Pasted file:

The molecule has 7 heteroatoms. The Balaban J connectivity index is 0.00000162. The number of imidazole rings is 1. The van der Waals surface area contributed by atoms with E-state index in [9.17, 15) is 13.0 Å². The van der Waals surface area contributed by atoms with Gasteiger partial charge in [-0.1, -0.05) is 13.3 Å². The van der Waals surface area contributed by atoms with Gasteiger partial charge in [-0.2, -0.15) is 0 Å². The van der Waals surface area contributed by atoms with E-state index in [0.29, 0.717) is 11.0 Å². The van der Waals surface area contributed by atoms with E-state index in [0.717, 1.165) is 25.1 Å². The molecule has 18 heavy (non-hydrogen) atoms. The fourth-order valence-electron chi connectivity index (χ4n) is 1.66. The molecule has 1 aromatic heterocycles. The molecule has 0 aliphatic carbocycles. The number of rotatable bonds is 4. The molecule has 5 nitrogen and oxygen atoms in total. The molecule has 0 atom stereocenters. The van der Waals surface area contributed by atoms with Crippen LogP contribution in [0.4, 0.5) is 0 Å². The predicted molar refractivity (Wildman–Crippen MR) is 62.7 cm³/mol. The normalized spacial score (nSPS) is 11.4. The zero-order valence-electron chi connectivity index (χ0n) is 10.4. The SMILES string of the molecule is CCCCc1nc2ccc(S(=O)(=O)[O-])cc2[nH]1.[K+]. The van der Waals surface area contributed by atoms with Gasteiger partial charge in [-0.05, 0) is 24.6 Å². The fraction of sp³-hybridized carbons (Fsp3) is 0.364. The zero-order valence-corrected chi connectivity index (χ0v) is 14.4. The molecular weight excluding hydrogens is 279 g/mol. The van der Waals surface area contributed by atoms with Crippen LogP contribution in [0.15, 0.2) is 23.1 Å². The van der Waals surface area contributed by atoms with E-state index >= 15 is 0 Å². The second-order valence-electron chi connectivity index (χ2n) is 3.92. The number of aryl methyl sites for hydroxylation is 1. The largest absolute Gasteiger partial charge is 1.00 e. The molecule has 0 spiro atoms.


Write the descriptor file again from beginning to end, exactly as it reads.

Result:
The molecule has 7 heteroatoms. The Balaban J connectivity index is 0.00000162. The number of imidazole rings is 1. The van der Waals surface area contributed by atoms with E-state index in [9.17, 15) is 13.0 Å². The van der Waals surface area contributed by atoms with Gasteiger partial charge in [-0.1, -0.05) is 13.3 Å². The van der Waals surface area contributed by atoms with Gasteiger partial charge in [-0.2, -0.15) is 0 Å². The van der Waals surface area contributed by atoms with E-state index in [0.29, 0.717) is 11.0 Å². The van der Waals surface area contributed by atoms with E-state index in [0.717, 1.165) is 25.1 Å². The molecule has 18 heavy (non-hydrogen) atoms. The fourth-order valence-electron chi connectivity index (χ4n) is 1.66. The molecule has 1 aromatic heterocycles. The molecule has 0 aliphatic carbocycles. The number of rotatable bonds is 4. The molecule has 5 nitrogen and oxygen atoms in total. The molecule has 0 atom stereocenters. The van der Waals surface area contributed by atoms with Crippen LogP contribution in [0.4, 0.5) is 0 Å². The predicted molar refractivity (Wildman–Crippen MR) is 62.7 cm³/mol. The normalized spacial score (nSPS) is 11.4. The zero-order valence-electron chi connectivity index (χ0n) is 10.4. The SMILES string of the molecule is CCCCc1nc2ccc(S(=O)(=O)[O-])cc2[nH]1.[K+]. The van der Waals surface area contributed by atoms with Gasteiger partial charge in [-0.05, 0) is 24.6 Å². The fraction of sp³-hybridized carbons (Fsp3) is 0.364. The zero-order valence-corrected chi connectivity index (χ0v) is 14.4. The molecular weight excluding hydrogens is 279 g/mol. The van der Waals surface area contributed by atoms with Crippen LogP contribution in [0.15, 0.2) is 23.1 Å². The van der Waals surface area contributed by atoms with E-state index >= 15 is 0 Å². The second-order valence-electron chi connectivity index (χ2n) is 3.92. The number of aryl methyl sites for hydroxylation is 1. The largest absolute Gasteiger partial charge is 1.00 e. The molecule has 0 spiro atoms.